Carlyle Group LP agreed to buy Symantec Corp.’s Veritas data-storage unit for $8 billion in the biggest U.S. leveraged buyout this year.
Equity for the deal will primarily come from Carlyle’s U.S. buyout fund and GIC, Singapore’s sovereign wealth fund, Washington-based Carlyle said in a statement Tuesday. The transaction is expected to be completed at year-end.
Carlyle and Mountain View, California-based Symantec negotiated terms for months, and the deal is the first major buyout to be done from the private equity firm’s newly reopened Silicon Valley office.
In a year when private equity dealmakers including Carlyle’s Bill Conway have lamented high prices for companies, the transaction is the biggest U.S. leveraged buyout announced in 2015, surpassing the $5.3 billion LBO of software company Informatica Corp. by Permira and the Canada Pension Plan Investment Board, according to data compiled by Bloomberg.
Bill Coleman, the founder of software company BEA Systems Inc., will become Veritas’s chief executive officer, the companies said. Bill Krause, a Carlyle operating executive who previously was president and CEO of 3Com, will be chairman.
The Veritas sale will provide cash for Symantec, which has seen its dominance of the cyber-security business eroded as hackers have found ways to thwart its key security product, antivirus software. Symantec needs the cash to fund acquisitions and build costly security services such as incident response, Daniel Ives, an analyst at FBR Capital Markets & Co. in New York, said in an interview.
“There have been some glimmers of positive news about product refreshes and some of what they’ve done around cost cutting, but the growth issues they have here are massive,” said Ives, who rates the stock market perform. “They’ve been really on the wrong side of spending in terms of cyber-security.”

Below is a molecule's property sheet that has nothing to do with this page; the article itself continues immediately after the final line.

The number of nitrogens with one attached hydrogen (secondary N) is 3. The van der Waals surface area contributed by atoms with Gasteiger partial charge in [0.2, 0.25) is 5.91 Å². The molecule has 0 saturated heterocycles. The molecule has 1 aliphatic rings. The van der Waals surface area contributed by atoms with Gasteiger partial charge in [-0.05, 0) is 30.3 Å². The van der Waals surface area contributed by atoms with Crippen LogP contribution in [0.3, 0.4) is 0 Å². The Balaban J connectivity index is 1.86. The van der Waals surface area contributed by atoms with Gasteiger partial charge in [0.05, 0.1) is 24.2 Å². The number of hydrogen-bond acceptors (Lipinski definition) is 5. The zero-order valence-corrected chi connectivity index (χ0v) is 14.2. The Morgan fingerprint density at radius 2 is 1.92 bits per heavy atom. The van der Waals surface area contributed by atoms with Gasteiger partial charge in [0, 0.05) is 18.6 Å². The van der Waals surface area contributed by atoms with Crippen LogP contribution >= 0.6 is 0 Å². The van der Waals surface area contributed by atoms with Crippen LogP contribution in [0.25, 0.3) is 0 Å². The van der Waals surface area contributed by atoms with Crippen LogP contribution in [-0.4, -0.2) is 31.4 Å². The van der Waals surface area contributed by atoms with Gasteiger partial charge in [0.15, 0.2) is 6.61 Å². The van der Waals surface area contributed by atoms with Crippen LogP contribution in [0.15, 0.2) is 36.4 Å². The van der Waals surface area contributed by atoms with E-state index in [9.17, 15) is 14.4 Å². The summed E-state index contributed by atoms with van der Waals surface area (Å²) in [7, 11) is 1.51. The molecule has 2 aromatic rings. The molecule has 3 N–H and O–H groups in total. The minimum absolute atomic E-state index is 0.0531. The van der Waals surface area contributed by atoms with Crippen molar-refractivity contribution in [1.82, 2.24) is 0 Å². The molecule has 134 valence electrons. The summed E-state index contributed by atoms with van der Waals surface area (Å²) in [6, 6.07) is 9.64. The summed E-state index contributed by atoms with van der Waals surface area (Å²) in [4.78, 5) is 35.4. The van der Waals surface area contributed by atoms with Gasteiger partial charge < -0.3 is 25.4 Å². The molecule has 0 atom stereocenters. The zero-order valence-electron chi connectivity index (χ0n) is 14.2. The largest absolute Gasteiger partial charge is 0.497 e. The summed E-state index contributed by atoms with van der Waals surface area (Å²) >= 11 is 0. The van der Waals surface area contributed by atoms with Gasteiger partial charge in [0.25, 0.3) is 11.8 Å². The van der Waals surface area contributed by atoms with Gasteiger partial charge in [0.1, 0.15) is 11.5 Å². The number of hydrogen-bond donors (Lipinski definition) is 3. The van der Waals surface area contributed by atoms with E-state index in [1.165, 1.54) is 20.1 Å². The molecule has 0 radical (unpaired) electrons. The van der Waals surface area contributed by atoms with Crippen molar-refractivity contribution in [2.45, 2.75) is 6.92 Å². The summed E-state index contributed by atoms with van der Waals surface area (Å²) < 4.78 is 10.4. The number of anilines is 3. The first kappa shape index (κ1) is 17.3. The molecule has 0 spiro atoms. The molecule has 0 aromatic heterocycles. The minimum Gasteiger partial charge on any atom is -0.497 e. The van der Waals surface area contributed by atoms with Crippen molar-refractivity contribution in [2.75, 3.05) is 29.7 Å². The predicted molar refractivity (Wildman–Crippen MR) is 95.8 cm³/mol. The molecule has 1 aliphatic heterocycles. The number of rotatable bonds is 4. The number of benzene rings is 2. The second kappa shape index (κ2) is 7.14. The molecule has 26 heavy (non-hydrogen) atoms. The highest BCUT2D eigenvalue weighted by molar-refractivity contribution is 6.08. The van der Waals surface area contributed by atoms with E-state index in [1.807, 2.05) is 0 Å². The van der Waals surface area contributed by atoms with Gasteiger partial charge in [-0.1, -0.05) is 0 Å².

For the quarter ended in June, Symantec said sales fell 14 percent to $1.5 billion, missing the $1.53 billion average estimate of analysts surveyed by Bloomberg. Adjusted profit of 40 cents a share compared with the 43-cent average expectation.
Symantec fell 6.9 percent, the most since March 2014, to $21.34 at the close of trading in New York, extending its decline this year to 17 percent.
A sale of Veritas, bought in 2005 for more than $13 billion, is symbolic of Symantec’s refocusing on the security market as it tries to lessen its dependence on antivirus. As part of the effort, Symantec earlier this year said it was hiring 65 engineers and data scientists from Boeing Co.’s Narus security division, which makes network-monitoring technologies used by the U.S. government.
Carlyle, founded in 1987 by Conway, Dan D’Aniello and David Rubenstein, has snapped up corporate orphans since it started buying defense companies in the aftermath of the fall of the Berlin Wall. So-called carve-outs were once the bread-and-butter of the leveraged buyout business as practitioners such as Carlyle, Blackstone Group LP and Clayton Dubilier & Rice persuaded boards of directors to sell a struggling unit or a business that didn’t fit into a corporation’s strategic direction.
“Our significant experience investing in software businesses, as well as our extensive experience with carve-out transactions, positions us well,” said Cam Dyer, a managing director in Carlyle’s telecommunications, media and technology group.
Carlyle manages $193 billion in private equity, real estate, credit and hedge fund assets. The firm said it’s invested $18 billion of equity in 243 telecom, media and tech companies such as SS&C Technologies Holdings Inc., Dealogic and Syniverse Holdings Inc.